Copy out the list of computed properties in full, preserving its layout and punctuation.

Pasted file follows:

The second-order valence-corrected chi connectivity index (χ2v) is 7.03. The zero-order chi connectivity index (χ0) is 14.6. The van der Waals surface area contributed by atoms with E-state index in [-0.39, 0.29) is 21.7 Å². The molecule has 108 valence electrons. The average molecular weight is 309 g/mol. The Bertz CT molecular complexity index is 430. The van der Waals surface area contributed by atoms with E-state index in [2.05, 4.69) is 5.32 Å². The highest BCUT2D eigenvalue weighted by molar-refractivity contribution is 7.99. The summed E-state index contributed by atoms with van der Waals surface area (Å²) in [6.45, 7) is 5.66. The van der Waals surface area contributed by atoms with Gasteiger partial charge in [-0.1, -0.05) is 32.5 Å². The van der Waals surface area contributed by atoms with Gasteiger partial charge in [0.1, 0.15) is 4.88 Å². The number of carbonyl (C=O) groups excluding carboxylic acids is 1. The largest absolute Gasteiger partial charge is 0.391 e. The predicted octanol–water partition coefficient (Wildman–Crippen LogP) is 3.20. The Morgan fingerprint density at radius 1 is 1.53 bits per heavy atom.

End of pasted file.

The second-order valence-corrected chi connectivity index (χ2v) is 7.03. The zero-order chi connectivity index (χ0) is 14.6. The van der Waals surface area contributed by atoms with E-state index in [-0.39, 0.29) is 21.7 Å². The molecule has 108 valence electrons. The average molecular weight is 309 g/mol. The Bertz CT molecular complexity index is 430. The van der Waals surface area contributed by atoms with E-state index in [2.05, 4.69) is 5.32 Å². The highest BCUT2D eigenvalue weighted by molar-refractivity contribution is 7.99. The summed E-state index contributed by atoms with van der Waals surface area (Å²) in [6.45, 7) is 5.66. The van der Waals surface area contributed by atoms with Gasteiger partial charge in [-0.1, -0.05) is 32.5 Å². The van der Waals surface area contributed by atoms with Gasteiger partial charge in [0.1, 0.15) is 4.88 Å². The number of carbonyl (C=O) groups excluding carboxylic acids is 1. The largest absolute Gasteiger partial charge is 0.391 e. The predicted octanol–water partition coefficient (Wildman–Crippen LogP) is 3.20. The Morgan fingerprint density at radius 1 is 1.53 bits per heavy atom.